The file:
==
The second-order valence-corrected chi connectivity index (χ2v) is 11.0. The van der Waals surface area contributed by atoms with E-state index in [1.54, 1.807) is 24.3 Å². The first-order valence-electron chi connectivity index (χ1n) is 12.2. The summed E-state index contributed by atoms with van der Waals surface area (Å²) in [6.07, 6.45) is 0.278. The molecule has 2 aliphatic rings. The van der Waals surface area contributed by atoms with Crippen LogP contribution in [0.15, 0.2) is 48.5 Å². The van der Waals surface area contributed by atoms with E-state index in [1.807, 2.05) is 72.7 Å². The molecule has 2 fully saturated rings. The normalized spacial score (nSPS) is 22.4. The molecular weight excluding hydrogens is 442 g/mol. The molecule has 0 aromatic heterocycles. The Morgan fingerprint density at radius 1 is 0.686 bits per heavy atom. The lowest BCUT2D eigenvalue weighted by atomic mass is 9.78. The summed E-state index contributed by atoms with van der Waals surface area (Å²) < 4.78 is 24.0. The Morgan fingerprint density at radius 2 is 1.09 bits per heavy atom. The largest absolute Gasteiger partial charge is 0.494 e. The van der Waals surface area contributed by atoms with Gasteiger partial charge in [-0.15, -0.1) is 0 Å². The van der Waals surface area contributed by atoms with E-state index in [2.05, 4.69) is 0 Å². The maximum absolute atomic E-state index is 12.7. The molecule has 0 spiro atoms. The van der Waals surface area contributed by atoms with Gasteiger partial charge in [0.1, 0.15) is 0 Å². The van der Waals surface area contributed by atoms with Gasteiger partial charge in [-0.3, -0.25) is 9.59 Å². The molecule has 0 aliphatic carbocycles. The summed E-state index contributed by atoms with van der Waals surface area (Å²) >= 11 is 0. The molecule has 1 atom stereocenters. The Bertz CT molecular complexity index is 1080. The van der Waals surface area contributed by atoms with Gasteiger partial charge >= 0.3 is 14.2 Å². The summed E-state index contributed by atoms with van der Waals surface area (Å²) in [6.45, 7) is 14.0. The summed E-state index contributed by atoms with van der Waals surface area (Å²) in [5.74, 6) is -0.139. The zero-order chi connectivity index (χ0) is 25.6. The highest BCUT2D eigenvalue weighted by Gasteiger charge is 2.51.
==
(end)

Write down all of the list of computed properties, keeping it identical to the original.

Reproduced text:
The second-order valence-corrected chi connectivity index (χ2v) is 11.0. The van der Waals surface area contributed by atoms with E-state index in [1.54, 1.807) is 24.3 Å². The first-order valence-electron chi connectivity index (χ1n) is 12.2. The summed E-state index contributed by atoms with van der Waals surface area (Å²) in [6.07, 6.45) is 0.278. The molecule has 2 aliphatic rings. The van der Waals surface area contributed by atoms with Crippen LogP contribution in [0.15, 0.2) is 48.5 Å². The van der Waals surface area contributed by atoms with E-state index in [1.807, 2.05) is 72.7 Å². The molecule has 2 fully saturated rings. The normalized spacial score (nSPS) is 22.4. The molecular weight excluding hydrogens is 442 g/mol. The molecule has 0 aromatic heterocycles. The Morgan fingerprint density at radius 1 is 0.686 bits per heavy atom. The lowest BCUT2D eigenvalue weighted by atomic mass is 9.78. The summed E-state index contributed by atoms with van der Waals surface area (Å²) < 4.78 is 24.0. The Morgan fingerprint density at radius 2 is 1.09 bits per heavy atom. The largest absolute Gasteiger partial charge is 0.494 e. The van der Waals surface area contributed by atoms with Gasteiger partial charge in [-0.15, -0.1) is 0 Å². The van der Waals surface area contributed by atoms with E-state index in [2.05, 4.69) is 0 Å². The maximum absolute atomic E-state index is 12.7. The molecule has 0 spiro atoms. The van der Waals surface area contributed by atoms with Gasteiger partial charge in [0.1, 0.15) is 0 Å². The van der Waals surface area contributed by atoms with Gasteiger partial charge in [-0.3, -0.25) is 9.59 Å². The molecule has 0 aliphatic carbocycles. The summed E-state index contributed by atoms with van der Waals surface area (Å²) >= 11 is 0. The molecule has 1 atom stereocenters. The Bertz CT molecular complexity index is 1080. The van der Waals surface area contributed by atoms with Gasteiger partial charge >= 0.3 is 14.2 Å². The summed E-state index contributed by atoms with van der Waals surface area (Å²) in [6.45, 7) is 14.0. The summed E-state index contributed by atoms with van der Waals surface area (Å²) in [5.74, 6) is -0.139. The zero-order chi connectivity index (χ0) is 25.6. The highest BCUT2D eigenvalue weighted by Gasteiger charge is 2.51.